Medium and heavy-duty hybrid truck sales should trend upwards and surpass more than 100,000 units sold annually by 2017, according to forecasts by Pike Research.
“The truck market has experienced seismic changes in the last few years,” said Dave Hurst, a senior analyst with market research and consulting firm that provides in-depth analysis of global clean technology markets. “The global recession has taken a huge toll on medium-duty and heavy-duty truck sales in many regions. As fuel prices have increased, truck manufacturers have responded by expanding their offerings of alternative drivetrains to help reduce emissions and fuel usage by trucks.
“As the global economy begins tentative steps toward recovery, truck manufacturers are looking to technologies that can help mitigate the rising cost of diesel fuel while meeting increasingly strict emissions requirements,” Hurst said.
Trucks that utilize electricity to meet these goals come in four variations: hybrid electric, plug-in hybrid, battery electric, and plug-in electric power take-off (EPTO) to operate equipment onboard without using fuel. As the technology costs fall and diesel prices increase, the value proposition for hybrid trucks is strong.
The primary challenge facing the hybrid truck market remains the cost of the system, Hurst added.
“Hybrid electric vehicles (HEVs), plug-in hybrid electric vehicles (PHEVs), and battery electric vehicles (BEVs) all continue to have higher upfront costs that are significant enough to result in higher total cost of ownership for the vehicles,” he said.
While the typical operating cost of a diesel vehicle is significantly higher than that of other drivetrains ($0.72/mi. for diesel versus $0.60/mi. for hybrid and $0.22/mi. for BEV trucks), Pike’s analysis indicates that the higher purchase cost and low cost of diesel in some markets means that the trucks are not able to recover the incremental costs for the electric drive system in their lifetime. As a result, government incentives and emissions or fuel economy regulations will continue to play a very important role in promoting hybrids and plug-in trucks.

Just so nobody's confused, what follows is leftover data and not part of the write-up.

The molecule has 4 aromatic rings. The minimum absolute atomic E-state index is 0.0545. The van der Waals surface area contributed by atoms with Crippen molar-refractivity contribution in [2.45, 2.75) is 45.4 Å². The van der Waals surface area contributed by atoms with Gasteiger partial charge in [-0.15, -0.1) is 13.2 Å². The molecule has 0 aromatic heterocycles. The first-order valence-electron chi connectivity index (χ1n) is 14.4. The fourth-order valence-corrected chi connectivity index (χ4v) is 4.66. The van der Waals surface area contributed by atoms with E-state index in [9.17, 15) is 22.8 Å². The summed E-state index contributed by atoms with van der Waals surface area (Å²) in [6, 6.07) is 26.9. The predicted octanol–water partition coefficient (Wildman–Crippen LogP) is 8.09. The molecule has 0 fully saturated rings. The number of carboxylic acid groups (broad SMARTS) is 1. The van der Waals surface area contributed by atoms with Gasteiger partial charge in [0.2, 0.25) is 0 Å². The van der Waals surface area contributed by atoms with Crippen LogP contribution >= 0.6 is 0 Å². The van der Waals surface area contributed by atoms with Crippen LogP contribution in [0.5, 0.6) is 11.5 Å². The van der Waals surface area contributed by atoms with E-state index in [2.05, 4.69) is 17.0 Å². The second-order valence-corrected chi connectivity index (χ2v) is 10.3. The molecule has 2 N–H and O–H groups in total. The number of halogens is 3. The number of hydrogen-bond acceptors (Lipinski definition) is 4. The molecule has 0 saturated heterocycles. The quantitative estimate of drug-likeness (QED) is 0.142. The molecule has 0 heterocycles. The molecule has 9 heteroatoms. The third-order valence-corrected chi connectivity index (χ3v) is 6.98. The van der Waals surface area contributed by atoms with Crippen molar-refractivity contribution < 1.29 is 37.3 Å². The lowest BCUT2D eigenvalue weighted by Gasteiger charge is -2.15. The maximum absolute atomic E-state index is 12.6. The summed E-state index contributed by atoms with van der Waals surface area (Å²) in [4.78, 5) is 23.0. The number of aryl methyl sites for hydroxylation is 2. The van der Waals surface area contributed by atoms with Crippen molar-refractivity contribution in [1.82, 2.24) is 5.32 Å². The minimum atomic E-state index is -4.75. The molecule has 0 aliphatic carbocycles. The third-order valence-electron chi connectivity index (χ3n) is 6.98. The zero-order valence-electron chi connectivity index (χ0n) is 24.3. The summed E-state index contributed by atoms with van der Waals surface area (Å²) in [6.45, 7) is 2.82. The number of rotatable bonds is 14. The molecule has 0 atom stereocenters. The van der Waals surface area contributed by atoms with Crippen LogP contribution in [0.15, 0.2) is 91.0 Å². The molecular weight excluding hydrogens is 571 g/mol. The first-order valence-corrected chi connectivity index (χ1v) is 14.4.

Pike’s analysis further indicates that most HEV, PHEV, and BEV trucks will utilize different chemistries of lithium ion (Li-ion) batteries. The market intelligence firm expects that the use of nickel metal hydride (NiMH) batteries will peak in 2016, as vehicle manufacturers move their remaining systems toward Li-ion. The Li-ion market is expected to reach 3.6 million kilowatt hours (kWh) globally in the medium and heavy-duty truck market by 2017.
The report, “Hybrid Medium and Heavy Duty Trucks,” provides a comprehensive assessment of the different drivetrains, battery technologies, and key drivers of market growth. The report explores global government regulations regarding diesel emissions and vehicle purchase incentives and includes detailed forecasts through 2017. Key market players are also profiled.
An Executive Summary of the report is available for free download on the firm’s website at http://www.pikeresearch.com.